As of June 4, Harvard has celebrated 358 commencements. Add to that the simultaneous celebration of untold thousands of reunions.
But it took until this year for a Harvard Class to host the first reunion that included the environment on its guest list.
Starting last fall, planners for the Class of 1984’s 25th reunion set out to reduce the big carbon footprint that comes with big reunions.
With good reason. At Harvard, the 25th is typically the mother of all reunions — a four-day blowout that opens Harvard Yard dormitories to families, caters large-scale meals, and sponsors trips, symposia, soirees, and services.
This year, an estimated 2,150 celebrants showed up for the 1984 bash: 850 Class members, 500 spouses, and 800 children. “It’s a new record,” said Michele Blanc, senior associate director of classes and reunions for the Harvard Alumni Association.
That’s a small town’s worth of people. They required a lot of food, a lot of lights at night, a lot of water, and a lot of refillable cups at a lot of portable bars.
But 25th reunion planners banned bottled water at events, set tables with plates and utensils that turn into compost, rode bio-diesel buses, and kept paper to a minimum with few mailings, a flurry of e-mail, and an interactive Web site.
This Reagan-era class was already famous for including public service work in its reunions years ago. (This year, it was a Saturday morning “green-up” clean-up along the Charles River.)
Now the Class shares a collective hope that Harvard’s first explicitly green reunion will be its lasting gift to future Class reunions — a template they can use, expand upon, and enjoy.
There’s no formal template in place yet, said Blanc, but “I’m sure ’85 will follow in ’84’s footsteps.”
“We set the groundwork,” said Anne S. Holtzworth ’84, a Boston-area political consultant still hoarse from catching up with old classmates last week. “Maybe next year they can go further.”
There are already glimmerings that going green might become standard practice at Harvard reunions.
Jason Luke ’94 said of the 1984 event, “Things they’re doing will be what a lot of reunions in the future do.”
Luke, who was co-chair of his 15th reunion this year, is associate director of custodial and support services at Harvard’s Facilities Maintenance Operations. For more than a decade he’s been in charge of infrastructure, water, and energy at every Commencement.
Many Harvard events already emphasize composting over recycling and recycling over trash, he said. But sometime in the future, Luke predicted, the waste standard for Harvard events will be 100 percent composting.
The green theme was a hit among those returning for the 1984 reunion. “People got into the spirit of it,” said Holtzworth.
The spirit will last, apparently. Without scolding, the planners will ask this year’s 25th reunion registrants to make up for the carbon they spent getting here — by taking the next year to make energy-reducing lifestyle adjustments.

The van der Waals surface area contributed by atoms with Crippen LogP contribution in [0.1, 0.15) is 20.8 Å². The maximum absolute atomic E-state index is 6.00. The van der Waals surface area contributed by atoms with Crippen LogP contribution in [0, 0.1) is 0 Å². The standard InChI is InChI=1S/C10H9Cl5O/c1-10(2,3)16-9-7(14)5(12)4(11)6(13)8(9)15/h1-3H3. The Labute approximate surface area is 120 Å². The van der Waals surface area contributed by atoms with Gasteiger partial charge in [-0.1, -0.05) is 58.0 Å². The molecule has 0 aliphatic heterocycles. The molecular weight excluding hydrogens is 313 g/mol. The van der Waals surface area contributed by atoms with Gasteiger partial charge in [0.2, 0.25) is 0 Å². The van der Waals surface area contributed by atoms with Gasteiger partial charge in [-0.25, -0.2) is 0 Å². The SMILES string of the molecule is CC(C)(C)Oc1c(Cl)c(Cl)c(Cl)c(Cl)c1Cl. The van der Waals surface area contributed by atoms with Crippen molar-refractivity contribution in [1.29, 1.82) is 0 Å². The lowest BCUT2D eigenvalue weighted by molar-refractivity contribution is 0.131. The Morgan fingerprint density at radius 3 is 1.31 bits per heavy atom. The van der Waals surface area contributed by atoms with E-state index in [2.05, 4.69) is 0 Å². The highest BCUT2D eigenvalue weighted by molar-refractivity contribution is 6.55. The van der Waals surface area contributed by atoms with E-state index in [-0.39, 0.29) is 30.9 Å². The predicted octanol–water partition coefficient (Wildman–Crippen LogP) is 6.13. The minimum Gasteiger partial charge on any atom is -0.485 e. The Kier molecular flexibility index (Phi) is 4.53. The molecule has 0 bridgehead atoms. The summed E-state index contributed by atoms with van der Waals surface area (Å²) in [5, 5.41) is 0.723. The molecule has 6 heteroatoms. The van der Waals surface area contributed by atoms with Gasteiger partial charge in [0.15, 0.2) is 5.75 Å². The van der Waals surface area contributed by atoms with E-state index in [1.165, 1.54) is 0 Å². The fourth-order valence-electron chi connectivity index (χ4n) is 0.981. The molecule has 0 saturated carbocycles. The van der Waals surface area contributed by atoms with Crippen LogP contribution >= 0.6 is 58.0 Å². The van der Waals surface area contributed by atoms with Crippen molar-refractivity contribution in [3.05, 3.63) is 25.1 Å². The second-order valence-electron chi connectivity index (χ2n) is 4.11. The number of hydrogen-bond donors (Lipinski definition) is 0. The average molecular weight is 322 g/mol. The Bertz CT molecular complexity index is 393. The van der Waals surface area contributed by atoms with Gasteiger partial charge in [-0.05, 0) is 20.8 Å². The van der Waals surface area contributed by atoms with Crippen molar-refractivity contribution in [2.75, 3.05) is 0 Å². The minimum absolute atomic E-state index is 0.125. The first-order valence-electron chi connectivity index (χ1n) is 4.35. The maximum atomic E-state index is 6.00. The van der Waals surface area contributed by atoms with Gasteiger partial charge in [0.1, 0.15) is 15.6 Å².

An exact calculation for the required reduction is forthcoming, said Gary Pforzheimer ’84, co-chair of the green reunion committee.
But reducing energy at home has more meaning, and carries more educational punch, he said, than just buying carbon offsets in the marketplace.
As it happens, the Class of 1984 is already primed to offset carbon at home.
According to a Class survey taken before the reunion, two-thirds of the 467 respondents “always or usually” recycle paper and plastic, turn out lights, lower thermostats, and use efficient appliances.
More than a hundred commute by bicycle. Ninety classmates — about 20 percent of survey respondents — drive hybrid cars.
For more glimpses of energy frugality, look in the Class’ book-length 25th anniversary report. One former Wall Street lawyer gave up taxis in favor of a foot-powered scooter. A magazine writer, also in New York City, noted that his family has no car — but three strollers.
The Class of 1984 has an apparent penchant for Earth-saving exercise. Among the brain surgeons, concert violinists, and financiers are a steady tide of marathoners, triathletes, swimmers, cyclists, duckpin bowlers, fencers, sailors, scuba divers, cricketers, and at least one member of an all-gay mountaineering team.
Holtzworth speculated that some of the ideas for offsetting carbon at home would come from the Harvard Sustainability Pledge. Class of 1984 attendees at the reunion signed a version of the pledge before arriving in Cambridge.
Meanwhile, none of the food at the reunion was from more than 250 miles away, said Pforzheimer, and waste often went straight to compost.
The 25th reunion was alive with messages about green living, but it was still fun, he said. “Nothing we did got in the way of a good time.”